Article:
Phase Preference by Active, Acetate-Utilizing Bacteria at the Rifle, CO Integrated Field Research Challenge Site

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Previous experiments at the Rifle, Colorado Integrated Field Research Challenge (IFRC) site demonstrated that field-scale addition of acetate to groundwater reduced the ambient soluble uranium concentration. In this report, sediment samples collected before and after acetate field addition were used to assess the active microbes via {sup 13}C acetate stable isotope probing on 3 phases [coarse sand, fines (8-approximately 150 {micro}m), groundwater (0.2-8 {micro}m)] over a 24-day time frame. TRFLP results generally indicated a stronger signal in {sup 13}C-DNA in the 'fines' fraction compared to the sand and groundwater. Before the field-scale acetate addition, a Geobacter-like group primarily synthesized {sup ... continued below

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Kerkhof, L.; Williams, K.H.; Long, P.E. & McGuinness, L. February 21, 2011.

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Previous experiments at the Rifle, Colorado Integrated Field Research Challenge (IFRC) site demonstrated that field-scale addition of acetate to groundwater reduced the ambient soluble uranium concentration. In this report, sediment samples collected before and after acetate field addition were used to assess the active microbes via {sup 13}C acetate stable isotope probing on 3 phases [coarse sand, fines (8-approximately 150 {micro}m), groundwater (0.2-8 {micro}m)] over a 24-day time frame. TRFLP results generally indicated a stronger signal in {sup 13}C-DNA in the 'fines' fraction compared to the sand and groundwater. Before the field-scale acetate addition, a Geobacter-like group primarily synthesized {sup 13}C-DNA in the groundwater phase, an alpha Proteobacterium primarily grew on the fines/sands, and an Acinetobacter sp. and Decholoromonas-like OTU utilized much of the {sup 13}C acetate in both groundwater and particle-associated phases. At the termination of the field-scale acetate addition, the Geobacter-like species was active on the solid phases rather than the groundwater, while the other bacterial groups had very reduced newly synthesized DNA signal. These findings will help to delineate the acetate utilization patterns of bacteria in the field and can lead to improved methods for stimulating distinct microbial populations in situ.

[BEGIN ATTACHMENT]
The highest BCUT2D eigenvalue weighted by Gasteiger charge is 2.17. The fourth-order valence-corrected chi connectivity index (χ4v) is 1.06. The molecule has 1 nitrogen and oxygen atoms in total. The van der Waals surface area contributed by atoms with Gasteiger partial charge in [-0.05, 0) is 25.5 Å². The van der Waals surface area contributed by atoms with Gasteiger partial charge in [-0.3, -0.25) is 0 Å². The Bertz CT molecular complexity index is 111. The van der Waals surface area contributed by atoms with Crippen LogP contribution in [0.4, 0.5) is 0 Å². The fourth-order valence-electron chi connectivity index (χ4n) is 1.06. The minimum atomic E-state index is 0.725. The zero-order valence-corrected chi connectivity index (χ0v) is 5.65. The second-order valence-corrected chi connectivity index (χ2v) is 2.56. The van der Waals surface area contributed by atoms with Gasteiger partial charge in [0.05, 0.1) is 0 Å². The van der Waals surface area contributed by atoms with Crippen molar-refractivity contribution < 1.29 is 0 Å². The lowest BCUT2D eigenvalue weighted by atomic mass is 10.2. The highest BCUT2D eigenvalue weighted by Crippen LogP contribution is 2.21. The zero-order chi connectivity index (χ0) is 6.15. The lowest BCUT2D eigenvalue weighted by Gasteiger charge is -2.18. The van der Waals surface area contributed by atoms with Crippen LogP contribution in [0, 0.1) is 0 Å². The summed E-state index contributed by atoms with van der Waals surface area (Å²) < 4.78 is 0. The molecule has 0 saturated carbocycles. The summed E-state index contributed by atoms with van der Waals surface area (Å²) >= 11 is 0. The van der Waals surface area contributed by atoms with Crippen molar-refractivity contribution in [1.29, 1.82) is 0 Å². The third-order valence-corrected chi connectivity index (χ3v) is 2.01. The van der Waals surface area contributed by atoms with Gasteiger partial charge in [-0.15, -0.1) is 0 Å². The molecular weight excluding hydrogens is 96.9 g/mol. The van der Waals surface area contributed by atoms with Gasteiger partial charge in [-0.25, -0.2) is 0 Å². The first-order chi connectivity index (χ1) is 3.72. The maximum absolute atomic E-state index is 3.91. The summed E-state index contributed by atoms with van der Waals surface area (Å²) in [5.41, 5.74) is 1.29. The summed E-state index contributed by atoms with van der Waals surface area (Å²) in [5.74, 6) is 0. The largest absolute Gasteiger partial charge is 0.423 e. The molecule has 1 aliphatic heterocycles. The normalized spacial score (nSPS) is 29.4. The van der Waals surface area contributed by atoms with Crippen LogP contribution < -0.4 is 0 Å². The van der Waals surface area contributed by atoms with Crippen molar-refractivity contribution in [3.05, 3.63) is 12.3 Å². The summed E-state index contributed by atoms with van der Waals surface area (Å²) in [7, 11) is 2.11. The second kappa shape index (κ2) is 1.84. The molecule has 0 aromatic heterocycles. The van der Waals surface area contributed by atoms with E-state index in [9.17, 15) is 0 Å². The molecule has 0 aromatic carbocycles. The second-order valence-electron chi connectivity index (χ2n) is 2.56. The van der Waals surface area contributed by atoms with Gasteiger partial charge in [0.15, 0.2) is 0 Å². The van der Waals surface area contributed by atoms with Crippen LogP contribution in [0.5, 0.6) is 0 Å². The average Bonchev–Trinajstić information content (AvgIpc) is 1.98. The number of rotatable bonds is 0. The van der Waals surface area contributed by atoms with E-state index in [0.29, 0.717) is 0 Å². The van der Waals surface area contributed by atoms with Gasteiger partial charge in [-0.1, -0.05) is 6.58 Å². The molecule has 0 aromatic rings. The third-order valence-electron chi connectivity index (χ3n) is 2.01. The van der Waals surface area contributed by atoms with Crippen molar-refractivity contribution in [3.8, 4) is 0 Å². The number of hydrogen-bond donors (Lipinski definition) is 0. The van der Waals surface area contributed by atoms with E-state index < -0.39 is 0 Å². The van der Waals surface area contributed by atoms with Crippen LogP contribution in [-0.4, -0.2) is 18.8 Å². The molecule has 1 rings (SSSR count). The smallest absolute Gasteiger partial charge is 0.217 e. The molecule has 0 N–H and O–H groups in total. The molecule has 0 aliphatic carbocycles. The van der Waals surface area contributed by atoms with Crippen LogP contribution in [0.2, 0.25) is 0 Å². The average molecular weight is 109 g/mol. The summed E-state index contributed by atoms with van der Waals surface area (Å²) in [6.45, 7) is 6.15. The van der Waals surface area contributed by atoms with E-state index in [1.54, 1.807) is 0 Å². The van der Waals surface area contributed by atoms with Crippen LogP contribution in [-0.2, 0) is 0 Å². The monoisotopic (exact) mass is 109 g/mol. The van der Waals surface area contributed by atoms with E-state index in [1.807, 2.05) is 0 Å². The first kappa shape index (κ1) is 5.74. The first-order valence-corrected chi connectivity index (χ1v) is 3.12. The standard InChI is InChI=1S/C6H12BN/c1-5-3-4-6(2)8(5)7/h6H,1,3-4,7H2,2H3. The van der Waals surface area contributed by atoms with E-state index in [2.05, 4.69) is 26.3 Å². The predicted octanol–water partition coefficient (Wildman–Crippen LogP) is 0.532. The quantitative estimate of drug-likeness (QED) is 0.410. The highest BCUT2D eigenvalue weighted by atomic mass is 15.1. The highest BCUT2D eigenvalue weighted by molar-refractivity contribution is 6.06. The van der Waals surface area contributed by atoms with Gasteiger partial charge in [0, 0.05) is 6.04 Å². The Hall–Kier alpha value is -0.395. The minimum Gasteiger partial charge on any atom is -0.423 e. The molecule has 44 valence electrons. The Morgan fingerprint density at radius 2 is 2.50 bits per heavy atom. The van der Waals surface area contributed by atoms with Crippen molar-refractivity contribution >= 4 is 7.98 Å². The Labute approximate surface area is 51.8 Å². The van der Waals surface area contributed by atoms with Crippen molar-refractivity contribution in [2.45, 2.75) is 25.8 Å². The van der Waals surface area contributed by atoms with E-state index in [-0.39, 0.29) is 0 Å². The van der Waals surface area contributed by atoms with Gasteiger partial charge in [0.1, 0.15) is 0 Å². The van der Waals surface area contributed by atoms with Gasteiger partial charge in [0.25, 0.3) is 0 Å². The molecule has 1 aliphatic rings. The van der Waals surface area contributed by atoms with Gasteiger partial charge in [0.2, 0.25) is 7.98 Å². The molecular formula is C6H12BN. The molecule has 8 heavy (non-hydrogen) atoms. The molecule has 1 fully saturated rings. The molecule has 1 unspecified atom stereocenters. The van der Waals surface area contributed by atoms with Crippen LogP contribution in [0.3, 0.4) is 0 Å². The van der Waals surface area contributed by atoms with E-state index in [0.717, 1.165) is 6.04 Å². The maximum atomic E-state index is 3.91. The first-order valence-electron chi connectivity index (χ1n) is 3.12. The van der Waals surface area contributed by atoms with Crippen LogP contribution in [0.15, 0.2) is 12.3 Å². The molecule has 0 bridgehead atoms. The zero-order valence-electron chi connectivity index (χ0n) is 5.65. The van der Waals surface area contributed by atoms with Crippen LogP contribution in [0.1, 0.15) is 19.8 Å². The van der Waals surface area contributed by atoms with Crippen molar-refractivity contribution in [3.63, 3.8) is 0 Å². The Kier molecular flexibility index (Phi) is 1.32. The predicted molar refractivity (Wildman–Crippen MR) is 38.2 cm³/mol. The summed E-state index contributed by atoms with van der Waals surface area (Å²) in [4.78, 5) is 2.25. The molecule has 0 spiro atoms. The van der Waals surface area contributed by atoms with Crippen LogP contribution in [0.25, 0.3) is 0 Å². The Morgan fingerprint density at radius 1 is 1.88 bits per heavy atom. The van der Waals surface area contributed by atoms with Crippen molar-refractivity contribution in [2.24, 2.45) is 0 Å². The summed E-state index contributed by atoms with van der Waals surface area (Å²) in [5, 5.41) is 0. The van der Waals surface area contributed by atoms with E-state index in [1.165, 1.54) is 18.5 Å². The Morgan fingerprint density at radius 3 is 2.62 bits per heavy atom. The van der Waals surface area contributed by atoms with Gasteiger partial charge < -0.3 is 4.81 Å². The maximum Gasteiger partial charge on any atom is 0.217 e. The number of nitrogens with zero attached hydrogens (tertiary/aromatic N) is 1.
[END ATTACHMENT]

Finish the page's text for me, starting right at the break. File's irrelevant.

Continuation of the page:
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  • Journal Name: Environmental Science and Technology; Journal Volume: 45; Journal Issue: 4; Related Information: Journal Publication Date: 2011

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  • Report No.: LBNL-4853E
  • Grant Number: DE-AC02-05CH11231
  • DOI: 10.1021/es102893r | External Link
  • Office of Scientific & Technical Information Report Number: 1050725
  • Archival Resource Key: ark:/67531/metadc829935

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  • February 21, 2011

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  • May 19, 2016, 9:45 a.m.

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  • June 16, 2016, 5:14 p.m.

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Kerkhof, L.; Williams, K.H.; Long, P.E. & McGuinness, L. Phase Preference by Active, Acetate-Utilizing Bacteria at the Rifle, CO Integrated Field Research Challenge Site, article, February 21, 2011; Berkeley, California. (digital.library.unt.edu/ark:/67531/metadc829935/: accessed September 19, 2017), University of North Texas Libraries, Digital Library, digital.library.unt.edu; crediting UNT Libraries Government Documents Department.